"Øjeblikket - en anskuelsesform hos H. C. Andersen".
This paper has been published in Andersen og Verden, Odense 1993.
The Moment - a Structure of Mind and World in Hans Christian Andersen's Poetic WritingsJohan de Mylius
(summary for pages 57-74)
In his very first book, dealing with Andersen as a novelist, Kierkegaard accused the writer of having no general view of life, meaning that Andersen was not capable of organizing a poetic world as an objective and balanced testimony of order and personally achieved meaningfulness.
Kierkegaard was both right and wrong. Andersen undoubtedly shared the general idea of his time, an idea of immanent meaning grasped through personal growth and development. And he gave shape to such views in both novels (The Improvisatore and The Two Baronesses) and fairy tales ("The Snow Queen" and "The Fir Tree"). Nevertheless, Andersen based his idea of growth not on social identity but on concepts of nature, nature often opposed to social order and therefore isolating the individual from an understanding of himself as fulfilling his destination in the course of time, in other words: as a historical being.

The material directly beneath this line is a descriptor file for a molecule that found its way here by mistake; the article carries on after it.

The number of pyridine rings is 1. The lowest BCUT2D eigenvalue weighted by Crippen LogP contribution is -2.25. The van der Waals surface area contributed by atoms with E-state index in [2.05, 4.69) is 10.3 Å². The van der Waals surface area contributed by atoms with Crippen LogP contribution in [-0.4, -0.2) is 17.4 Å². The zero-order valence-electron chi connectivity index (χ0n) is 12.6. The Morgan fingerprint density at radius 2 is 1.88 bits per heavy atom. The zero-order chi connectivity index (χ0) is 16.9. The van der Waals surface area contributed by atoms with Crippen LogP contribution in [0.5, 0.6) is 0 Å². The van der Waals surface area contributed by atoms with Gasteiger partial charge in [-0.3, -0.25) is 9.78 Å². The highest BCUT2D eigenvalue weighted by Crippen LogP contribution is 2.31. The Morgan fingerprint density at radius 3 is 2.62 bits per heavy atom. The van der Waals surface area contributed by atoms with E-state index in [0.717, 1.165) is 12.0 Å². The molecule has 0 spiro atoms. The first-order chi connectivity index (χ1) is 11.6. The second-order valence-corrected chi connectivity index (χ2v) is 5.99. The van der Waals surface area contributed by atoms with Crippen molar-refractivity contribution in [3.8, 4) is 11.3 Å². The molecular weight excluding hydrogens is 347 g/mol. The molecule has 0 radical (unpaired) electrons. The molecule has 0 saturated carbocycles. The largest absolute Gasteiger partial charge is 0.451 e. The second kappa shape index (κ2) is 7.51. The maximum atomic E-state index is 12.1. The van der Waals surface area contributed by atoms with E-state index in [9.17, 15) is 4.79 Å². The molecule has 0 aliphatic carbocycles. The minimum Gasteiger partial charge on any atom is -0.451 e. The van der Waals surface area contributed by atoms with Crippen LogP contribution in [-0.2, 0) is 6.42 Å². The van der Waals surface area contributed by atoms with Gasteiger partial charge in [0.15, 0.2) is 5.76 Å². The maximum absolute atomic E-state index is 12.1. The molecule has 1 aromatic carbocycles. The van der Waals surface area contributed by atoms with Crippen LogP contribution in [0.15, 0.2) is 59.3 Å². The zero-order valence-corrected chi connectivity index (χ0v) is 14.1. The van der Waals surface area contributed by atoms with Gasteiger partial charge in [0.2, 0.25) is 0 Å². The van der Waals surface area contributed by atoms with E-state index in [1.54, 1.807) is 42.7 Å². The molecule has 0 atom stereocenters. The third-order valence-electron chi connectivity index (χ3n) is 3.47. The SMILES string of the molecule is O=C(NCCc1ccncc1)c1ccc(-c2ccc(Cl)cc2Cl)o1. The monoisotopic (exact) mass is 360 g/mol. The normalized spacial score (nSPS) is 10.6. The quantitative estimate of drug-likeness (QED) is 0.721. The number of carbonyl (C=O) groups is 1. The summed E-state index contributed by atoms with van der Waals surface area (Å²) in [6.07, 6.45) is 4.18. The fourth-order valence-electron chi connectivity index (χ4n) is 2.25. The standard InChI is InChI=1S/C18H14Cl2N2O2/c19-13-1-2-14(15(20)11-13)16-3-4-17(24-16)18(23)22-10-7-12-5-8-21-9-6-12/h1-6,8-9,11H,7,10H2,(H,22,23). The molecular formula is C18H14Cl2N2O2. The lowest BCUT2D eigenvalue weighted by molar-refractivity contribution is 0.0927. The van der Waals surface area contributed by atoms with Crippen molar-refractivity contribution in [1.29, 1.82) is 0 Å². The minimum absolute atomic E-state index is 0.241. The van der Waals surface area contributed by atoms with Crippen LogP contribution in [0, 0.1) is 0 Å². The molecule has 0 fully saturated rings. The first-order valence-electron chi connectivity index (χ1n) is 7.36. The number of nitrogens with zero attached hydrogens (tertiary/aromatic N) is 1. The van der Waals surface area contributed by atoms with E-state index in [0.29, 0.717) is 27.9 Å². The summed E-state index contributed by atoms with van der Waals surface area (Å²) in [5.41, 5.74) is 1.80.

To Andersen meaning is not so much an insight as a total and intense experience of the satisfaction of deep desires.
The focus fixed by Andersen on both this type of experience and on nature leads to the consequence that Andersen isolates with increasing force the unique moment as the one and only possibility of experiencing meaning.
"The Last Dream of the Old Oak Tree", "A Story of the Sand-Dunes", "The Marsh King's Daughter", and even "The Little Match Seller" prove the existence and significance of this structure of mind and world in Andersen's works. It is a structure very similar to what is known as the central experiences of mysticism, although Andersen himself was no mystic at all.
But it is also a structure which can be found in later periods of literary history, in symbolism and expressionism, as a token of a modern disillusioned search for metaphysical experience in a world incapable of giving answers.